Finding Your Writing Voice

Most writers strive for a unique writing voice. Voice refers to not what you write, but how you write it. Developing a unique style or voice takes practice and mastery of skills.

Writing Tip for Today: What are some valuable skills for developing writer’s voice?

Avoid Wordiness

To find one’s writing voice, many writers mistakenly fill their pages with way too many words. The old saw to “always use the simplest word possible” really does matter. Remember, unless you’re a lawyer or writing technical work, a writer’s main job is to keep readers engaged. If you require your readers to search for every sentence’s meaning couched in unnecessary words and phrases, readers may give up before they can discern that meaning.

Wordiness can often be found in writing that is seeking to explain these meanings. Remember the old rule to Resist the Urge to Explain or RUE? When we doubt our readers’ ability to understand what we write, we explain. If you write a scene, allow your characters to act out the point with dialogue, setting, concrete sensory details and action. Rely on the elements of scene writing to get your message across and lure readers to the next scene.

Resist the urge to Explain.

Wordiness also rears its head when we repeat information readers already know. If you’ve told readers that your character has entered a room, you can give hints about the room setting without reminding readers that the character walked into a room. A character can observe details and act without giving information that can be assumed.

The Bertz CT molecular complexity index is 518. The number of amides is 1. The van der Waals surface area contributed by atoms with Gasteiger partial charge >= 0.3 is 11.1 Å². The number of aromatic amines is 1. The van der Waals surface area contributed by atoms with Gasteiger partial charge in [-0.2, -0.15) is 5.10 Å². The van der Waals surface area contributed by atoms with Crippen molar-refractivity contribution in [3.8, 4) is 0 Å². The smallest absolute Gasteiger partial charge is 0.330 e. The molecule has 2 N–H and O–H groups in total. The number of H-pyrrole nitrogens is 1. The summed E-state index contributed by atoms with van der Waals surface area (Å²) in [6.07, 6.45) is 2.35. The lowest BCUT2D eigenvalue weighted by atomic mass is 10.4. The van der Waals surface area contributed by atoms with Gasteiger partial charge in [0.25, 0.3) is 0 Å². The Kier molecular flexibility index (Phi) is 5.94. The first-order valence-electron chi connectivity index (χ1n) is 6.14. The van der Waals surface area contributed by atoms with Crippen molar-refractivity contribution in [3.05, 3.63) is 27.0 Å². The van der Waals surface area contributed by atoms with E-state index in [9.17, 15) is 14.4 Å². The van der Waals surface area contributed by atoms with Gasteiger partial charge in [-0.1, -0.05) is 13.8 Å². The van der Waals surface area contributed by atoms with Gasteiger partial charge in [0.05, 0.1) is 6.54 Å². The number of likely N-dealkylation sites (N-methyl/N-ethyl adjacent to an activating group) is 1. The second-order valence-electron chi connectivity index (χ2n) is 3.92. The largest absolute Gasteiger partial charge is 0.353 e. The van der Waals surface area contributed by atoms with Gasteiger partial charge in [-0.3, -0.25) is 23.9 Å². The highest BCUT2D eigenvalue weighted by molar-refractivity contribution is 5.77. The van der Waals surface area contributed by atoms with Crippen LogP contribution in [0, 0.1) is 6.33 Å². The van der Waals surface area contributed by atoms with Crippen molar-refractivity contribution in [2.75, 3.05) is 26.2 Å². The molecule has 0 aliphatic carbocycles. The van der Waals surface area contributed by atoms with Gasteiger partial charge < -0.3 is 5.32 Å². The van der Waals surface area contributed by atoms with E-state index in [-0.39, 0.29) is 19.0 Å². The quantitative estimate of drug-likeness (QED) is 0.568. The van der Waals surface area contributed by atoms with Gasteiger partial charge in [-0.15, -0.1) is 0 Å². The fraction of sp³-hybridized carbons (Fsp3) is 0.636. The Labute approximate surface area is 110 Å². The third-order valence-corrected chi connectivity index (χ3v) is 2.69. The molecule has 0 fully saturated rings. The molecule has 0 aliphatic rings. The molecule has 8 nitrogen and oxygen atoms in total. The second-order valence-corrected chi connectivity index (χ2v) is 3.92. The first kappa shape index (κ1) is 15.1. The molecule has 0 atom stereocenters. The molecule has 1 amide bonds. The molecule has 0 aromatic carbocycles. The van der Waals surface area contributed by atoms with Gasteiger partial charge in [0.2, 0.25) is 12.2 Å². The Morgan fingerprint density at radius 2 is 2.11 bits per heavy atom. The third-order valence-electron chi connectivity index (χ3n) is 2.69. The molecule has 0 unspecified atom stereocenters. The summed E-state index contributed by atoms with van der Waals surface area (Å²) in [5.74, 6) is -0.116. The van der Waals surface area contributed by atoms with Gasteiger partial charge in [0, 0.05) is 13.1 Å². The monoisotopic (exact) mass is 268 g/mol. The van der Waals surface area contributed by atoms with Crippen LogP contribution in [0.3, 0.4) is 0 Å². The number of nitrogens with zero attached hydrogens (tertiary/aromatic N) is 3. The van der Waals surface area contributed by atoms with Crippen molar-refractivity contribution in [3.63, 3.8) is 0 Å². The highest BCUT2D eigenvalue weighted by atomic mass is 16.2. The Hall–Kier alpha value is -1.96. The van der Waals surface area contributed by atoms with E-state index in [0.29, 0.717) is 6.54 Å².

Example:

For instance, a character who drives to work one morning probably does a thousand small steps: opening the door, walking to the car, etc. etc. Yet readers will understand just as well if you write, “She drove to work.”  

Show Don’t Tell

Save your words for when you need to paint a word picture. If your narrative (telling) is kept brief, you’ll have more room to show. Readers seek mental movies to bring a story to life. By creating a scene with sensory details, dialogue and action, you allow readers to experience your meaning rather than be told what you mean.

Readers experience a scene if you keep the action moving. Practice learning the rhythm of action and information, never allowing the info (narrative) to overtake the action of a scene. Yes, we do need transitions, inner thoughts and other narrative bits, but practice writing even these through your character’s point of view. An angry person will view a Monday morning differently from someone who’s happy.

To make show, don’t tell succeed, be as specific as possible. Good writing reflects life as well as transforms it. Become a noticer—that is, a person who is perpetually noticing the little details of life. Write these details from your unique point of view and you’re on your way to developing a distinct writing voice.

Voice is Simplicity

In my opinion, many writers try too hard to develop a voice. If you add in all the tricks that you think will give you a voice, it may not be enough. Strive for simplicity first, then you can add back in flourishes that suit you.

Don’t reach for a voice. If the voice you think you need is not coming through for you, it’s probably not apparent to your readers, either. Your unique writing style can’t emerge if you try to write like an author you admire, although do please read and study successful authors’ work. Voice must come from who you are, not who you wish you were.

Finding your voice takes lots of practice. There isn’t a set of rules you can follow to obtain a voice—writing is part craft but also part art. The best way to develop your own style is to relax, write as well as you can and write a lot. As author Martin Amis said, “style is absolutely embedded in the way you perceive.”

About Linda S. Clare

I'm an author, speaker, writing coach and mentor. I teach both fiction and nonfiction writing at Lane Community College and in the doctoral program as expert writing advisor for George Fox University. I love helping writers improve their craft and I'm both an avid reader and writer of stories about those with wounded hearts.

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